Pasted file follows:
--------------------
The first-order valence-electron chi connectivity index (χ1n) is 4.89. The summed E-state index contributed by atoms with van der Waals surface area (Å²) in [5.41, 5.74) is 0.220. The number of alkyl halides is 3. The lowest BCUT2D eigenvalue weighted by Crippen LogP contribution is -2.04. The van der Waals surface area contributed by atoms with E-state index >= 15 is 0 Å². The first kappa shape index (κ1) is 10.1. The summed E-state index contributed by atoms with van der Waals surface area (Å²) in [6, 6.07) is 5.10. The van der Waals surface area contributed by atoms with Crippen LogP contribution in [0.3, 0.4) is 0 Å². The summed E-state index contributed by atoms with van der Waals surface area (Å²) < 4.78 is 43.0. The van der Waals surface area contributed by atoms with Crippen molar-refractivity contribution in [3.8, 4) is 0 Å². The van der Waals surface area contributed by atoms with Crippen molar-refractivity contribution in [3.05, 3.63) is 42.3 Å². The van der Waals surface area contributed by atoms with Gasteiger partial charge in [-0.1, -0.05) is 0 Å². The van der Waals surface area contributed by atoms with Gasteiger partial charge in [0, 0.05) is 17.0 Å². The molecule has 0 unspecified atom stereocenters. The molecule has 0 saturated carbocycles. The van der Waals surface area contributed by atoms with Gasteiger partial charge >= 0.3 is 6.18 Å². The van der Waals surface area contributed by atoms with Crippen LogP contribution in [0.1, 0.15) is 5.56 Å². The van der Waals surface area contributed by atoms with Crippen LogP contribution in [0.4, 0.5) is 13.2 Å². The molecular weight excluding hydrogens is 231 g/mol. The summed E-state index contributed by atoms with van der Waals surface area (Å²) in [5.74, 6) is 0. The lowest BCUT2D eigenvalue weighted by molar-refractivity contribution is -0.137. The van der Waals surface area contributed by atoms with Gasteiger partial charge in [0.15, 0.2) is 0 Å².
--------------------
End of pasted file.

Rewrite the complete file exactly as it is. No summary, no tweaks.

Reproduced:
The first-order valence-electron chi connectivity index (χ1n) is 4.89. The summed E-state index contributed by atoms with van der Waals surface area (Å²) in [5.41, 5.74) is 0.220. The number of alkyl halides is 3. The lowest BCUT2D eigenvalue weighted by Crippen LogP contribution is -2.04. The van der Waals surface area contributed by atoms with E-state index >= 15 is 0 Å². The first kappa shape index (κ1) is 10.1. The summed E-state index contributed by atoms with van der Waals surface area (Å²) in [6, 6.07) is 5.10. The van der Waals surface area contributed by atoms with Crippen LogP contribution in [0.3, 0.4) is 0 Å². The summed E-state index contributed by atoms with van der Waals surface area (Å²) < 4.78 is 43.0. The van der Waals surface area contributed by atoms with Crippen molar-refractivity contribution in [3.8, 4) is 0 Å². The van der Waals surface area contributed by atoms with Crippen molar-refractivity contribution in [3.05, 3.63) is 42.3 Å². The van der Waals surface area contributed by atoms with Gasteiger partial charge in [-0.1, -0.05) is 0 Å². The van der Waals surface area contributed by atoms with Gasteiger partial charge in [0, 0.05) is 17.0 Å². The molecule has 0 unspecified atom stereocenters. The molecule has 0 saturated carbocycles. The van der Waals surface area contributed by atoms with Gasteiger partial charge >= 0.3 is 6.18 Å². The van der Waals surface area contributed by atoms with Crippen LogP contribution in [0.1, 0.15) is 5.56 Å². The van der Waals surface area contributed by atoms with Crippen LogP contribution in [0.4, 0.5) is 13.2 Å². The molecular weight excluding hydrogens is 231 g/mol. The summed E-state index contributed by atoms with van der Waals surface area (Å²) in [5.74, 6) is 0. The lowest BCUT2D eigenvalue weighted by molar-refractivity contribution is -0.137. The van der Waals surface area contributed by atoms with Gasteiger partial charge in [0.15, 0.2) is 0 Å².